On the way to Kayangan Harbor we pass KAMPUNG PADAK, a fisherman village which is developed to become a tourist object by Perama Center.
Take a walk along a short trail to see the panorama of fisherman village with their daily life, outrigger boats, traditional docking, old harbor, and view of the top of Mt.Rinjani.
Get on board, have lunch, then sail to Perama Resort – a small island with white sandy beach, turquoise water with coral reefs & colorful fishes completed with a spectacular view of Mt. Rinjani. On the way see traditional fishing boats along Lab. Lombok harbor .
(15.00) Arrive at Perama Resort for such activities as swimming, snorkeling, playing volley ball, seeing sunset. Perama invites you all to be involved in the coral replantation activity. Enjoy fish barbeque dinner and dancing/ singing together around bonfire.
(21.00) Leave PERAMA Resort with nice memories on night sailing to Satonda Island.
[Here] are the boat's details!
Friday, October 23, 2009
Wednesday, October 21, 2009
Are the cows of North Bali so attractive that their beauty outshines the charms of local maidens? Or is it something in the water?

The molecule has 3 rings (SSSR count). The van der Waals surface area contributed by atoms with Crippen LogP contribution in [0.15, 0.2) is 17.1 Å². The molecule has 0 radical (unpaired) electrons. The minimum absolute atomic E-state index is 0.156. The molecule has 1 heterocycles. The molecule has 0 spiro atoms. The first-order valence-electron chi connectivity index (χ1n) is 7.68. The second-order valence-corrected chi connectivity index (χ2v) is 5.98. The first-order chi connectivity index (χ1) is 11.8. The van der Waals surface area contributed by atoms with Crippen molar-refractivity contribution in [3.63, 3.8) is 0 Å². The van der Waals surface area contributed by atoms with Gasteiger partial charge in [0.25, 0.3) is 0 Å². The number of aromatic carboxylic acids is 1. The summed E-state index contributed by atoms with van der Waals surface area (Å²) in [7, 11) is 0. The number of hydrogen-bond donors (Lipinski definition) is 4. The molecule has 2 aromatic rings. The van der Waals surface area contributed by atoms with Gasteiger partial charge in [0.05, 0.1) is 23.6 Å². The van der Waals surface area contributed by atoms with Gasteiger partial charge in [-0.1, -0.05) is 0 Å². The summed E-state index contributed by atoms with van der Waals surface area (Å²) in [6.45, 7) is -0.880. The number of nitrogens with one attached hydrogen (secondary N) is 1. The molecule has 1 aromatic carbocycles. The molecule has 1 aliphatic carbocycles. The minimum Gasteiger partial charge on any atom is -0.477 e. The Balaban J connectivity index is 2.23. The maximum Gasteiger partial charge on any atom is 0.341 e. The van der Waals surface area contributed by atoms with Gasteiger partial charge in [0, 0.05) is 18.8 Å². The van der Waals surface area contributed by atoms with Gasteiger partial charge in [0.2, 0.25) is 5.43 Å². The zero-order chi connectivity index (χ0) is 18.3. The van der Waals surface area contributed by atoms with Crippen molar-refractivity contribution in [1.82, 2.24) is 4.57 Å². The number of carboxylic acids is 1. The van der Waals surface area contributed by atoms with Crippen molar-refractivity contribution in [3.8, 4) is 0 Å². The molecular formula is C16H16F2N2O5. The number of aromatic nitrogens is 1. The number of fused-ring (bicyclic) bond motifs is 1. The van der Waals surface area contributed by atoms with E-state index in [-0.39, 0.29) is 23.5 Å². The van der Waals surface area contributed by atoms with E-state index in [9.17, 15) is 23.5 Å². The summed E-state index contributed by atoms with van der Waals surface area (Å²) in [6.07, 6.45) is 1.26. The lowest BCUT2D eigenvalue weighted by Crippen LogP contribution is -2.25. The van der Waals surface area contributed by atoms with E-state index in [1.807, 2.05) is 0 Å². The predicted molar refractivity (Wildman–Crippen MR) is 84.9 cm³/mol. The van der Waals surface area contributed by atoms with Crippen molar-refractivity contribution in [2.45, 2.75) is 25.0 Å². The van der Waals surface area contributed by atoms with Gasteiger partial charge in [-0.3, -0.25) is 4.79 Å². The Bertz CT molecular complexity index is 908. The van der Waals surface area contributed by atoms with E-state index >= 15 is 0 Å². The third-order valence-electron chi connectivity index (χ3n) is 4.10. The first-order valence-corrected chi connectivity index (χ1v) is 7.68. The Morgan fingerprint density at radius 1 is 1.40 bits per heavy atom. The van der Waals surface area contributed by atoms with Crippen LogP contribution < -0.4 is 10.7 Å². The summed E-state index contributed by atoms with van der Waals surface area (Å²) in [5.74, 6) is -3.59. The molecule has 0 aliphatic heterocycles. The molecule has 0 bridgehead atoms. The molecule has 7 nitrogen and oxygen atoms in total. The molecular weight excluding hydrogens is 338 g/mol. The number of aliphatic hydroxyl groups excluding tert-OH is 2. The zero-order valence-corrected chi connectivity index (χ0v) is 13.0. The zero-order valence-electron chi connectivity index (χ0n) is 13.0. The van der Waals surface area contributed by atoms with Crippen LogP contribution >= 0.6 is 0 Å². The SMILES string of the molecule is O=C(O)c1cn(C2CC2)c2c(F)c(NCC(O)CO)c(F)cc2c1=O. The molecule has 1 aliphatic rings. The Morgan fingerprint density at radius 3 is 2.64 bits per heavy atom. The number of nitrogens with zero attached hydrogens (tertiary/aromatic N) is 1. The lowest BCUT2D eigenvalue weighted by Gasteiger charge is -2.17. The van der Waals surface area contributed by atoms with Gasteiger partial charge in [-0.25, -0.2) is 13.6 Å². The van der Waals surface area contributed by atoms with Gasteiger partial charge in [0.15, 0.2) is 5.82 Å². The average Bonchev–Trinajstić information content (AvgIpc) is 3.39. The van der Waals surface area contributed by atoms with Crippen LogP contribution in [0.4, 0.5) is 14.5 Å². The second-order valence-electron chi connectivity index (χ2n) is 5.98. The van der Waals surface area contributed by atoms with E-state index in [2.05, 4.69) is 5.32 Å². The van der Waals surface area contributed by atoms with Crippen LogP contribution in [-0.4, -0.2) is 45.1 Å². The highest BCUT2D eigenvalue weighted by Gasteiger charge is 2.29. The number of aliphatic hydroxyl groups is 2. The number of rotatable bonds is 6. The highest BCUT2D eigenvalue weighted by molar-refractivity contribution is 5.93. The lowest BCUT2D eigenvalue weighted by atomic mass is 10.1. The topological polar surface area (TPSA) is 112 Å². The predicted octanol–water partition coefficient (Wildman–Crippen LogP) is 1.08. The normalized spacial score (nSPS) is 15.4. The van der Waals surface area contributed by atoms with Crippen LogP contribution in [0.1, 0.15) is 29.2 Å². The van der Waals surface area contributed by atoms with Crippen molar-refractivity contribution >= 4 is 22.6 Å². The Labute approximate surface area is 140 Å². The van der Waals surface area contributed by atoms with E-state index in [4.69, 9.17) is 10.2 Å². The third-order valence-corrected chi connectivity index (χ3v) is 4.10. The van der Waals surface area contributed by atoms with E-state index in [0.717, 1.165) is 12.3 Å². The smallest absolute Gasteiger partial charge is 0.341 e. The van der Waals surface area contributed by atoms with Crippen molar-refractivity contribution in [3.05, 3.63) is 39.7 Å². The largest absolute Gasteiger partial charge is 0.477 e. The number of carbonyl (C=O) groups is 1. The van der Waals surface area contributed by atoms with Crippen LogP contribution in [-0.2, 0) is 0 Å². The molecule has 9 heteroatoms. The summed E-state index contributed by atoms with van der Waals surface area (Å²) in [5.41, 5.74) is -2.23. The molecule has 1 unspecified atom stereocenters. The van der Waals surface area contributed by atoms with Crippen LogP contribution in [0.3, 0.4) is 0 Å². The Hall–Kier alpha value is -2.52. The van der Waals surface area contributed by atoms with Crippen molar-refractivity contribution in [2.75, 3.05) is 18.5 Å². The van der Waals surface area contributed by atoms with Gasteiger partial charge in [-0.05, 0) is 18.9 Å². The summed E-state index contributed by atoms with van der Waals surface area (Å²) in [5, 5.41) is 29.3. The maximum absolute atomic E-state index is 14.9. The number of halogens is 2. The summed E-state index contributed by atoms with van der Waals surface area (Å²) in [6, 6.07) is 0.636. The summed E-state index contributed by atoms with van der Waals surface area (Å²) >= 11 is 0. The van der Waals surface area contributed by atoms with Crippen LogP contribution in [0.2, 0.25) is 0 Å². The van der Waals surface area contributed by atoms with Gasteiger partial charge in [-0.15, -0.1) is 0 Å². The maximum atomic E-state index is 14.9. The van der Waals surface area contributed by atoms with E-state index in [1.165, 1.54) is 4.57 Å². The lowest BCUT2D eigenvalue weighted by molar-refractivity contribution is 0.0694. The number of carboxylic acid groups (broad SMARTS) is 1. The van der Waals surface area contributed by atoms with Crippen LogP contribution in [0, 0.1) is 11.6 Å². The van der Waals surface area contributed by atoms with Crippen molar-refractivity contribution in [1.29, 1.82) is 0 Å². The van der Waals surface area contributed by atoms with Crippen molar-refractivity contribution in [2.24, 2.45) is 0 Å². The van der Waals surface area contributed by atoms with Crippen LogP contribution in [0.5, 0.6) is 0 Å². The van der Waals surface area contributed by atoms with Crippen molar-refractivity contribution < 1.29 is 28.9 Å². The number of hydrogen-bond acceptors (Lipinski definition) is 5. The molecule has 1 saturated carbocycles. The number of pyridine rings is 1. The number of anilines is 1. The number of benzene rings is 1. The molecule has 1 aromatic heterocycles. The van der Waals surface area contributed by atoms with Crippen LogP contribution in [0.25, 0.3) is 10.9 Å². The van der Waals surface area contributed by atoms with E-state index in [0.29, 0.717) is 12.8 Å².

In any case, front-page news in several Bali newspapers carries the shocking revelation that a 33 year-old farmer, I Made Widiana, from Kebutambahan on Bali's north shore, has been caught in flagrante delicto with a local cow on October 13, 2009, just as Bali began its Galungan celebrations marking the victory of good over evil.
Although Widiana's unnatural act was witnessed by a neighbour, it was the perpetrator himself who admitted his act to local community leaders. Freely admitting that he had sinned and put him community at risk by defying the natural order of things, Widiana claims in mitigation that the cow cast some sort of spell over him causing him to see a beautiful woman instead of a cow. It was only when his neighbour scolded him for his behaviour, that he awoke from his smitten stupor and became aware of his act.